Michigan’s governor has renewed her call for additional vaccine supply from the Biden administration to combat the state’s surging coronavirus cases, but federal officials have instead said the focus should be on implementing restrictions to stop the spread. On Monday, the Centers for Disease Control and Prevention (CDC)’s Dr. Rochelle Walensky said the state’s strategy should emulate the restrictions put in place last spring and summer, as sending additional vaccines would result in a delayed impact.
“Really what we need to do in those situations is to shut things down,” Walensky said. “If we tried to vaccinate our way out of what is happening in Michigan, we would be disappointed that it took so long for the vaccine to work to actually have the impact.”
Walensky said that when states are faced with “an acute situation, an extraordinary number of cases like we have in Michigan – the answer is not necessarily to give vaccine.” Additionally, she said pulling vaccine supply from one state to give another could create further issues as “we don’t know where the next place” to experience a case surge will be.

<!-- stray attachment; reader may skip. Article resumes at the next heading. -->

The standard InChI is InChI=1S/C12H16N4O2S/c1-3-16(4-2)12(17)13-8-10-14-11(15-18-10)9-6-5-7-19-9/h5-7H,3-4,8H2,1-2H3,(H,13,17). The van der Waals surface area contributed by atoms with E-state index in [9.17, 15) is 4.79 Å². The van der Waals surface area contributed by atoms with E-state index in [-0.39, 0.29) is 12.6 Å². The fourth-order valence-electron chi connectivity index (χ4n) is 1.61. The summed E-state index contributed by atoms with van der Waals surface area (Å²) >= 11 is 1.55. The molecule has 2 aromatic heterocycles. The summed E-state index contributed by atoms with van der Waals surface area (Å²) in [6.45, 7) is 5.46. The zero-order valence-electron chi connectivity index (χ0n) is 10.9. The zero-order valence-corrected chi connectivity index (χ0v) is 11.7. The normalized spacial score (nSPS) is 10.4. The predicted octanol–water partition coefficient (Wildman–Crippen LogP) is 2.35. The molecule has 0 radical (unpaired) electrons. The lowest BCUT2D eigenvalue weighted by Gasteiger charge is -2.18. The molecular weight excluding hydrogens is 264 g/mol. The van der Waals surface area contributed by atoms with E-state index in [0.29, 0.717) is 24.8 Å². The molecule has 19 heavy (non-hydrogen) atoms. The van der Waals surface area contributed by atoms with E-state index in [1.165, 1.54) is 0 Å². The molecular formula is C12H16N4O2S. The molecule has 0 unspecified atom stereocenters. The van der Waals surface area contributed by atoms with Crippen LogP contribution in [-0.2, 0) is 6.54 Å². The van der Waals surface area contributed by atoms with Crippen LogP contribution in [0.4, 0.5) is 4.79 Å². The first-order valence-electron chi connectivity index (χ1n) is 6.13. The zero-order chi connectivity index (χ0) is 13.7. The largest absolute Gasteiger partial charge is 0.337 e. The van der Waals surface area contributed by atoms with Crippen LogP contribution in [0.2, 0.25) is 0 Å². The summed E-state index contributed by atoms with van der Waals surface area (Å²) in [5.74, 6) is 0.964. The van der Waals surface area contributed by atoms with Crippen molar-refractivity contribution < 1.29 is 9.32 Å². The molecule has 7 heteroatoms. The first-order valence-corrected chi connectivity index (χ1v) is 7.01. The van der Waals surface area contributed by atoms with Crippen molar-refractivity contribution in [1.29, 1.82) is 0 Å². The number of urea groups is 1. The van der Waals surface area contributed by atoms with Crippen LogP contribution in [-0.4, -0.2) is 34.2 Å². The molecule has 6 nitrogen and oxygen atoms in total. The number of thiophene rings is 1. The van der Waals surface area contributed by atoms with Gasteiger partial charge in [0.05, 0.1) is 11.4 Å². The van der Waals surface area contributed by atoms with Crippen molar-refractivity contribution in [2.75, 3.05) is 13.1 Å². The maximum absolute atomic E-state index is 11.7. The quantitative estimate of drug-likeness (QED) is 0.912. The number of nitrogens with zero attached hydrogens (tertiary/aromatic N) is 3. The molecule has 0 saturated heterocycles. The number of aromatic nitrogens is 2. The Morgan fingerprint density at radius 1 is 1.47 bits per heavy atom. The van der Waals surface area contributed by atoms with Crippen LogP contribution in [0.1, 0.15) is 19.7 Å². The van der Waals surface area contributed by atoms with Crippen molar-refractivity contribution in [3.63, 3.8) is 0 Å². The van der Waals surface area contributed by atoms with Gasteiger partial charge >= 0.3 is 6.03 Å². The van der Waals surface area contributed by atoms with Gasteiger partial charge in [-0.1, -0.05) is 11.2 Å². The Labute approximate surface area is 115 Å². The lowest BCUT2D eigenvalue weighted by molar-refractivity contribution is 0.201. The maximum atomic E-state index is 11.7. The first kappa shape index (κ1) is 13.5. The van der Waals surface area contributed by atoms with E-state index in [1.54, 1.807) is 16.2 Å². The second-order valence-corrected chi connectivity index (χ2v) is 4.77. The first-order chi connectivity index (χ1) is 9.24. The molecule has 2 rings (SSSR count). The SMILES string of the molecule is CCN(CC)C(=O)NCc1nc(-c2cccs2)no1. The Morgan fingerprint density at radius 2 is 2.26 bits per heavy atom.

On Friday, Jeff Zients, the White House coronavirus response coordinator, signaled during a briefing that the government would not be shifting course in its vaccine allocation plans anytime soon. Federal health officials have been on the ground in Michigan and upper Midwest states to further investigate what is driving outbreaks in the region.
Walensky said the states should ramp up testing, focus on decreased contact, conduct contact tracing and shut down necessary activities previously closed to “flatten the curve.” The latest data from Michigan indicates a 16% increase in cases from a week ago, with an average of 6,545 new cases per day, according to MLive.com. The state is also averaging about 40 deaths per day, up from 27 the week prior.
The concerning trends comes amid promising news on the country’s vaccination front, which saw a new record-high of 4.6 million shots administered on Saturday. The White House’s Andy Slavitt said that 46% of adults have now received at least one shot, and that 28% are now fully vaccinated. Beginning next week, all states will expand eligibility to all adults.